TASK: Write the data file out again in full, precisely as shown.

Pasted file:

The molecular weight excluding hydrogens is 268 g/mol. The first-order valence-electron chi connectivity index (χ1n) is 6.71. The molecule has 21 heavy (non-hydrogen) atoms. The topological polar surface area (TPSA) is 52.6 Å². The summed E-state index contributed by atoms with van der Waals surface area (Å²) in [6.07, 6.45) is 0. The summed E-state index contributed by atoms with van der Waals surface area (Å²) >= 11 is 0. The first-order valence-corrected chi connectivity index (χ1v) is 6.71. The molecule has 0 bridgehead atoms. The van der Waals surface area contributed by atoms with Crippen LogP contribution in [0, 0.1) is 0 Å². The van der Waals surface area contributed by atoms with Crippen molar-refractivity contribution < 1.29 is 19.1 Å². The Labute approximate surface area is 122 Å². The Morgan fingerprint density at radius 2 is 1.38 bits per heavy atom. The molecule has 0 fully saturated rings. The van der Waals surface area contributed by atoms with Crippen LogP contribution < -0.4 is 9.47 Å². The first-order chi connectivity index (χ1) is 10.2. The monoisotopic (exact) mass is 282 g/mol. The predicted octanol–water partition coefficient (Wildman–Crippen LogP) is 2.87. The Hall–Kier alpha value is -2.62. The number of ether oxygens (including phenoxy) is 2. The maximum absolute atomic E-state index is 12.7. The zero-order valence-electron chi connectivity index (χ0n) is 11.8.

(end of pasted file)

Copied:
The molecular weight excluding hydrogens is 268 g/mol. The first-order valence-electron chi connectivity index (χ1n) is 6.71. The molecule has 21 heavy (non-hydrogen) atoms. The topological polar surface area (TPSA) is 52.6 Å². The summed E-state index contributed by atoms with van der Waals surface area (Å²) in [6.07, 6.45) is 0. The summed E-state index contributed by atoms with van der Waals surface area (Å²) >= 11 is 0. The first-order valence-corrected chi connectivity index (χ1v) is 6.71. The molecule has 0 bridgehead atoms. The van der Waals surface area contributed by atoms with Crippen LogP contribution in [0, 0.1) is 0 Å². The van der Waals surface area contributed by atoms with Crippen molar-refractivity contribution < 1.29 is 19.1 Å². The Labute approximate surface area is 122 Å². The Morgan fingerprint density at radius 2 is 1.38 bits per heavy atom. The molecule has 0 fully saturated rings. The van der Waals surface area contributed by atoms with Crippen LogP contribution < -0.4 is 9.47 Å². The first-order chi connectivity index (χ1) is 10.2. The monoisotopic (exact) mass is 282 g/mol. The predicted octanol–water partition coefficient (Wildman–Crippen LogP) is 2.87. The Hall–Kier alpha value is -2.62. The number of ether oxygens (including phenoxy) is 2. The maximum absolute atomic E-state index is 12.7. The zero-order valence-electron chi connectivity index (χ0n) is 11.8.